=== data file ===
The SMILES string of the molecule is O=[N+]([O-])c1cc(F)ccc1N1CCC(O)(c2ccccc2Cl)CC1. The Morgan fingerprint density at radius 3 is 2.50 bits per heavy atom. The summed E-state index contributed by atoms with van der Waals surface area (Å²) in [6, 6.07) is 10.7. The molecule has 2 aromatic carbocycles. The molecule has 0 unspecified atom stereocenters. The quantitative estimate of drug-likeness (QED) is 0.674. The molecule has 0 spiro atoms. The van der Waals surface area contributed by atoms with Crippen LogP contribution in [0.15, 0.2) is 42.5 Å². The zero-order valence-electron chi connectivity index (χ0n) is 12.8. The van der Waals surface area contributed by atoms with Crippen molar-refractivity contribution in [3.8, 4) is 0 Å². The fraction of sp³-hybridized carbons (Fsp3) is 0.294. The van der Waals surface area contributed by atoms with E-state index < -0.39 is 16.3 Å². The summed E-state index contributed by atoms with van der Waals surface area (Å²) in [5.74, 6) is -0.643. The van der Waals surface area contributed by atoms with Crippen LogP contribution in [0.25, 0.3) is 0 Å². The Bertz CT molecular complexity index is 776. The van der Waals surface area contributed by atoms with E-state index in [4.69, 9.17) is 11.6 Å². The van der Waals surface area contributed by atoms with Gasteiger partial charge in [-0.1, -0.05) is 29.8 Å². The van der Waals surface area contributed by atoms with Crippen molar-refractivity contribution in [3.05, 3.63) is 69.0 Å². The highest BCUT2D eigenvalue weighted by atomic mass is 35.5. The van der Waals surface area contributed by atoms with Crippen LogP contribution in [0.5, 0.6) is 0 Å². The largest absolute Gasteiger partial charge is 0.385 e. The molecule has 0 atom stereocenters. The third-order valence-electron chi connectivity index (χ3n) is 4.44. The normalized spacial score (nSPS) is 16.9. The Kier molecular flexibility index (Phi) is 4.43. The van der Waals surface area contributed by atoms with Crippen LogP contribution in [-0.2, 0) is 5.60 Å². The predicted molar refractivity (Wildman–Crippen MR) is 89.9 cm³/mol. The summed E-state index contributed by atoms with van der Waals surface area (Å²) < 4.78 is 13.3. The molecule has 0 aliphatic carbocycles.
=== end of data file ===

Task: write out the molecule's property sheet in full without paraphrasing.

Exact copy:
The SMILES string of the molecule is O=[N+]([O-])c1cc(F)ccc1N1CCC(O)(c2ccccc2Cl)CC1. The Morgan fingerprint density at radius 3 is 2.50 bits per heavy atom. The summed E-state index contributed by atoms with van der Waals surface area (Å²) in [6, 6.07) is 10.7. The molecule has 2 aromatic carbocycles. The molecule has 0 unspecified atom stereocenters. The quantitative estimate of drug-likeness (QED) is 0.674. The molecule has 0 spiro atoms. The van der Waals surface area contributed by atoms with Crippen LogP contribution in [0.15, 0.2) is 42.5 Å². The zero-order valence-electron chi connectivity index (χ0n) is 12.8. The van der Waals surface area contributed by atoms with Crippen molar-refractivity contribution in [3.8, 4) is 0 Å². The fraction of sp³-hybridized carbons (Fsp3) is 0.294. The van der Waals surface area contributed by atoms with E-state index < -0.39 is 16.3 Å². The summed E-state index contributed by atoms with van der Waals surface area (Å²) in [5.74, 6) is -0.643. The van der Waals surface area contributed by atoms with Crippen LogP contribution in [0.25, 0.3) is 0 Å². The Bertz CT molecular complexity index is 776. The van der Waals surface area contributed by atoms with E-state index in [4.69, 9.17) is 11.6 Å². The van der Waals surface area contributed by atoms with Gasteiger partial charge in [-0.1, -0.05) is 29.8 Å². The van der Waals surface area contributed by atoms with Crippen molar-refractivity contribution in [3.05, 3.63) is 69.0 Å². The highest BCUT2D eigenvalue weighted by atomic mass is 35.5. The van der Waals surface area contributed by atoms with Crippen LogP contribution in [0.5, 0.6) is 0 Å². The largest absolute Gasteiger partial charge is 0.385 e. The molecule has 0 atom stereocenters. The third-order valence-electron chi connectivity index (χ3n) is 4.44. The normalized spacial score (nSPS) is 16.9. The Kier molecular flexibility index (Phi) is 4.43. The van der Waals surface area contributed by atoms with Crippen LogP contribution in [-0.2, 0) is 5.60 Å². The predicted molar refractivity (Wildman–Crippen MR) is 89.9 cm³/mol. The summed E-state index contributed by atoms with van der Waals surface area (Å²) < 4.78 is 13.3. The molecule has 0 aliphatic carbocycles.